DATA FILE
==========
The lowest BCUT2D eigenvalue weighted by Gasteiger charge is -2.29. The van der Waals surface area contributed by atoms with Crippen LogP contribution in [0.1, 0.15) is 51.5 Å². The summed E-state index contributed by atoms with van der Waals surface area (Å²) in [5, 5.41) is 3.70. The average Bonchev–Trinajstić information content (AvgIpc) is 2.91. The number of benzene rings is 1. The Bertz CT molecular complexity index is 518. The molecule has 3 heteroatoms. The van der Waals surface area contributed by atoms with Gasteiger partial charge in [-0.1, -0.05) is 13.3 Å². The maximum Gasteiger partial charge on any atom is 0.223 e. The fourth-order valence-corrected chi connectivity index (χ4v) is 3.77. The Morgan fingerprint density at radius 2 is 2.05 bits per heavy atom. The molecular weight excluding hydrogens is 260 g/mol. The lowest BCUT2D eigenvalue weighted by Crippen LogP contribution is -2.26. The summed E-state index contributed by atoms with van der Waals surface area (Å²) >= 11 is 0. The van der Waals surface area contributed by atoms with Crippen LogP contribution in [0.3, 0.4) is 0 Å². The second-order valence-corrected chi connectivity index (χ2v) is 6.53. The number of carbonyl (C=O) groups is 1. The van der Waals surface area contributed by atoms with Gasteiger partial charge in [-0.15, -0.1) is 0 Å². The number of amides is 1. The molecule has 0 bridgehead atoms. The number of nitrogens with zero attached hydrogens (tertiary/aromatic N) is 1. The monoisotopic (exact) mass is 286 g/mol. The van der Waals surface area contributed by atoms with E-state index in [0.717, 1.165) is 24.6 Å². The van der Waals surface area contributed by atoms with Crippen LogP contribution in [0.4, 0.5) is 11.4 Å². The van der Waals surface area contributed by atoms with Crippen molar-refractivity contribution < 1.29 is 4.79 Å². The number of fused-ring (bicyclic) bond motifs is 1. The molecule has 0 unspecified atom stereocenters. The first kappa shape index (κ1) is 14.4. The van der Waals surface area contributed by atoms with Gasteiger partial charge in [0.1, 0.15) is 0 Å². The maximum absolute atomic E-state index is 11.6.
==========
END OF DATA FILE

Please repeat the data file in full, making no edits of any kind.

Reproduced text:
The lowest BCUT2D eigenvalue weighted by Gasteiger charge is -2.29. The van der Waals surface area contributed by atoms with Crippen LogP contribution in [0.1, 0.15) is 51.5 Å². The summed E-state index contributed by atoms with van der Waals surface area (Å²) in [5, 5.41) is 3.70. The average Bonchev–Trinajstić information content (AvgIpc) is 2.91. The number of benzene rings is 1. The Bertz CT molecular complexity index is 518. The molecule has 3 heteroatoms. The van der Waals surface area contributed by atoms with Gasteiger partial charge in [-0.1, -0.05) is 13.3 Å². The maximum Gasteiger partial charge on any atom is 0.223 e. The fourth-order valence-corrected chi connectivity index (χ4v) is 3.77. The Morgan fingerprint density at radius 2 is 2.05 bits per heavy atom. The molecular weight excluding hydrogens is 260 g/mol. The lowest BCUT2D eigenvalue weighted by Crippen LogP contribution is -2.26. The summed E-state index contributed by atoms with van der Waals surface area (Å²) >= 11 is 0. The van der Waals surface area contributed by atoms with Crippen LogP contribution in [0.3, 0.4) is 0 Å². The second-order valence-corrected chi connectivity index (χ2v) is 6.53. The number of carbonyl (C=O) groups is 1. The van der Waals surface area contributed by atoms with Gasteiger partial charge in [-0.15, -0.1) is 0 Å². The number of amides is 1. The molecule has 0 bridgehead atoms. The number of nitrogens with zero attached hydrogens (tertiary/aromatic N) is 1. The monoisotopic (exact) mass is 286 g/mol. The van der Waals surface area contributed by atoms with E-state index in [0.717, 1.165) is 24.6 Å². The van der Waals surface area contributed by atoms with Crippen LogP contribution in [0.4, 0.5) is 11.4 Å². The van der Waals surface area contributed by atoms with Crippen molar-refractivity contribution < 1.29 is 4.79 Å². The number of fused-ring (bicyclic) bond motifs is 1. The molecule has 0 unspecified atom stereocenters. The first kappa shape index (κ1) is 14.4. The van der Waals surface area contributed by atoms with Gasteiger partial charge in [0.1, 0.15) is 0 Å². The maximum absolute atomic E-state index is 11.6.